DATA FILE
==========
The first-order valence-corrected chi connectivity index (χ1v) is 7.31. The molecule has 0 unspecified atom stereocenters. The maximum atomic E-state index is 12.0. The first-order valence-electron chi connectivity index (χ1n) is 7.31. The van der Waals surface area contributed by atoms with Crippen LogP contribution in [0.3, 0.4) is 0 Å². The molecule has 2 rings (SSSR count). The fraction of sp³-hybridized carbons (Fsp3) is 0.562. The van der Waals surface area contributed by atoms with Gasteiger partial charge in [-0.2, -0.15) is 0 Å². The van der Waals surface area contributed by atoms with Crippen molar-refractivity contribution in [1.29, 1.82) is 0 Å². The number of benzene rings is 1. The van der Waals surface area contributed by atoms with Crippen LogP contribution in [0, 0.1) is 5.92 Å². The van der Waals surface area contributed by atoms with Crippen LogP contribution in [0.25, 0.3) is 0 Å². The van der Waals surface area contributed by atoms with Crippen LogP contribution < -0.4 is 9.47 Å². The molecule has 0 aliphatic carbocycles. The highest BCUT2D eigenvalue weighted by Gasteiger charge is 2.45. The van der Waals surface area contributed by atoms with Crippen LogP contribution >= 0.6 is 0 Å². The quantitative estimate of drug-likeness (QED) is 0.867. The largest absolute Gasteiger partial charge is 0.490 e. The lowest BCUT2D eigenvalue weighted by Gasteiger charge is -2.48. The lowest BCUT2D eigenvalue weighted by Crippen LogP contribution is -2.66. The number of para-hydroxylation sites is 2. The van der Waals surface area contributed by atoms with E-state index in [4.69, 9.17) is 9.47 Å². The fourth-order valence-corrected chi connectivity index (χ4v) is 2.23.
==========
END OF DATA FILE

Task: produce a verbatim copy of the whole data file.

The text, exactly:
The first-order valence-corrected chi connectivity index (χ1v) is 7.31. The molecule has 0 unspecified atom stereocenters. The maximum atomic E-state index is 12.0. The first-order valence-electron chi connectivity index (χ1n) is 7.31. The van der Waals surface area contributed by atoms with Crippen LogP contribution in [0.3, 0.4) is 0 Å². The molecule has 2 rings (SSSR count). The fraction of sp³-hybridized carbons (Fsp3) is 0.562. The van der Waals surface area contributed by atoms with Gasteiger partial charge in [-0.2, -0.15) is 0 Å². The van der Waals surface area contributed by atoms with Crippen molar-refractivity contribution in [1.29, 1.82) is 0 Å². The number of benzene rings is 1. The van der Waals surface area contributed by atoms with Crippen LogP contribution in [0, 0.1) is 5.92 Å². The van der Waals surface area contributed by atoms with Crippen LogP contribution in [0.25, 0.3) is 0 Å². The van der Waals surface area contributed by atoms with Crippen LogP contribution < -0.4 is 9.47 Å². The molecule has 0 aliphatic carbocycles. The highest BCUT2D eigenvalue weighted by Gasteiger charge is 2.45. The van der Waals surface area contributed by atoms with Crippen LogP contribution >= 0.6 is 0 Å². The quantitative estimate of drug-likeness (QED) is 0.867. The largest absolute Gasteiger partial charge is 0.490 e. The lowest BCUT2D eigenvalue weighted by Gasteiger charge is -2.48. The lowest BCUT2D eigenvalue weighted by Crippen LogP contribution is -2.66. The number of para-hydroxylation sites is 2. The van der Waals surface area contributed by atoms with E-state index in [4.69, 9.17) is 9.47 Å². The fourth-order valence-corrected chi connectivity index (χ4v) is 2.23.